Some other ways that Spectrum prepared for the transfer included:
Spectrum takes pride in executing successful manufacturing transfers through a solid, well-designed system. Spectrum utilizes CT scanning or other quality measurement systems to compare the actual part being molded today to the original legacy print. That initial print review is critical.
The process steps include:
Once the initial assessment is done, we put the transfer tool into our standard development/validation process.
Manufacturing transfers can be complicated, and Spectrum goes the extra mile to ensure customer satisfaction and successful completion of the project transfer. Some of the ways Spectrum sets itself apart include the following:
Each manufacturing transfer involves a lot of people and a team effort. The main point of contact for the customer is the Project Engineer. Along with them, other teams involved include Project Engineering, Manufacturing Engineering, Quality Engineering, Process Engineering, Maintenance, and Operations/Production.
This particular project was extremely complex to manage. The program consisted of multiple SKUs and multiple purchased components. The validation process also included multiple players. After Spectrum executes our process, the components are sent down the supply chain to other suppliers, where additional procedures are performed before arriving at the customer’s location. So, this created multiple validation layers; Spectrum was validating the product with the end user and having additional partners involved.
Even with the complexities, the manufacturing transfer was a success. The equipment arrived as expected and without any damage. The equipment was installed and brought online and was ready to begin production within two weeks.
Dimensionally and cosmetically, the parts Spectrum produced (and are still producing today) match the same quality standards as those made by the previous vendor.
Validation was the biggest hurdle due to the updated quality expectations from the end customer. However, upon validation approval and final project transitioning, the manufacturing process quickly came online and became business as usual.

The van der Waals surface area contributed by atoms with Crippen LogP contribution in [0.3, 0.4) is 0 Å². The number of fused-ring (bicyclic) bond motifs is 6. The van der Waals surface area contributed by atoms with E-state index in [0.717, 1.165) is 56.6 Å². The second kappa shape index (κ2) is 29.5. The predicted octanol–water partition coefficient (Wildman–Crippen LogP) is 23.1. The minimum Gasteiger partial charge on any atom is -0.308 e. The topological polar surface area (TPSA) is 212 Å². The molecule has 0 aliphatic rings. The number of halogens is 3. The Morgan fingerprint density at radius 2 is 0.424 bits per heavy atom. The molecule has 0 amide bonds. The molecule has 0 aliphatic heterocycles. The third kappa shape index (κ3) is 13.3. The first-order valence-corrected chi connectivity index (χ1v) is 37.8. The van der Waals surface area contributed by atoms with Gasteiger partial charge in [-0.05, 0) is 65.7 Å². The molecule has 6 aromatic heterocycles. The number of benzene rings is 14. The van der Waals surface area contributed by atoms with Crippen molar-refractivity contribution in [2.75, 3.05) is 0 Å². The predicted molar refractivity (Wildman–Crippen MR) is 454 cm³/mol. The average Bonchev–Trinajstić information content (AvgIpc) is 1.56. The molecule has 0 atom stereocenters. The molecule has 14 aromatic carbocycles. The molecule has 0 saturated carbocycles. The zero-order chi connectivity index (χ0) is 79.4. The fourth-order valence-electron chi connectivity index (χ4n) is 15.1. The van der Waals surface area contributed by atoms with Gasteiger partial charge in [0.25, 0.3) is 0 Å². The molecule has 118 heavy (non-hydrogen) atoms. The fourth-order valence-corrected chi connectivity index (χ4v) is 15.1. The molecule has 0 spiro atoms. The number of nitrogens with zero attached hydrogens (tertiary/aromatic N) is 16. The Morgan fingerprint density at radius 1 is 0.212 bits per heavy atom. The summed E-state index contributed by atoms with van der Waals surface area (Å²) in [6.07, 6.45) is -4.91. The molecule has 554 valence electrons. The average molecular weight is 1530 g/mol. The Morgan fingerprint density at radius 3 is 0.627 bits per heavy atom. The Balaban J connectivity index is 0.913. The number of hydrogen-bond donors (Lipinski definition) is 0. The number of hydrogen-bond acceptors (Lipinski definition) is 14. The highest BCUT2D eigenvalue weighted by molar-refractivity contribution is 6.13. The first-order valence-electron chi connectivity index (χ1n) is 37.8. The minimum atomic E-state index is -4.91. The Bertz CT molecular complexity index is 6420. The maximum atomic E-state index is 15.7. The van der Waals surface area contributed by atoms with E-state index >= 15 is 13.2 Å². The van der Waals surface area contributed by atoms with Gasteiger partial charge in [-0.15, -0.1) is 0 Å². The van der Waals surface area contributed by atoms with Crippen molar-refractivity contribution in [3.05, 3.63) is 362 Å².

However, when validation activities began, it became clear that there was a validation scope change from different quality groups, which resulted in a disconnect. The customer informed Spectrum that they had to perform Gage R&R and dimensional characterization of the parts. This revealed many dimensions that were and had always been out-of-spec and would never have passed a Gage R&R. This led to additional engineering studies to ensure all stakeholders would approve the validation process.
*Gage R&R is the process of multiple operators inspecting and recording critical dimensions using the applicable measurement method for each one (calipers, gauge pins, CMM, etc.). The statistical variation in the measurements made by the various operators either confirms or disproves the repeatability and reproducibility of the measurement method and the percentage of the tolerance used by the measurement method.
Due to the validation issues, Spectrum learned how important it is to establish and fully agree upon solid validation criteria with the customer and other stakeholders at the outset of the transfer. During this project, throughout the preliminary stages right up to the time validation began, validation was presented as a “like-to-like” transfer. Meaning that once the line is up and running if Spectrum could produce a product that matches the product being made with the legacy provider, the product would be approved.
Another critical insight Spectrum learned from this project is the many benefits of sending a team to observe the production process ahead of a manufacturing transfer. A thorough understanding of the production process and learning potential challenges before the transfer helps the team fully prepare. This also allows the team to gather as much knowledge as possible of past (and recurring) quality issues and how the previous vendor addressed them.
Customer comment: “The supplier considered this one of their most complicated supply chain programs since multiple OEMs and purchased components were involved, and it was critical to maintain product traceability.”
Common with transfers, customers often imply that the previous molder could do no wrong. However, there is always a reason why the work is being transferred, and it becomes an opportunity for Spectrum to shine.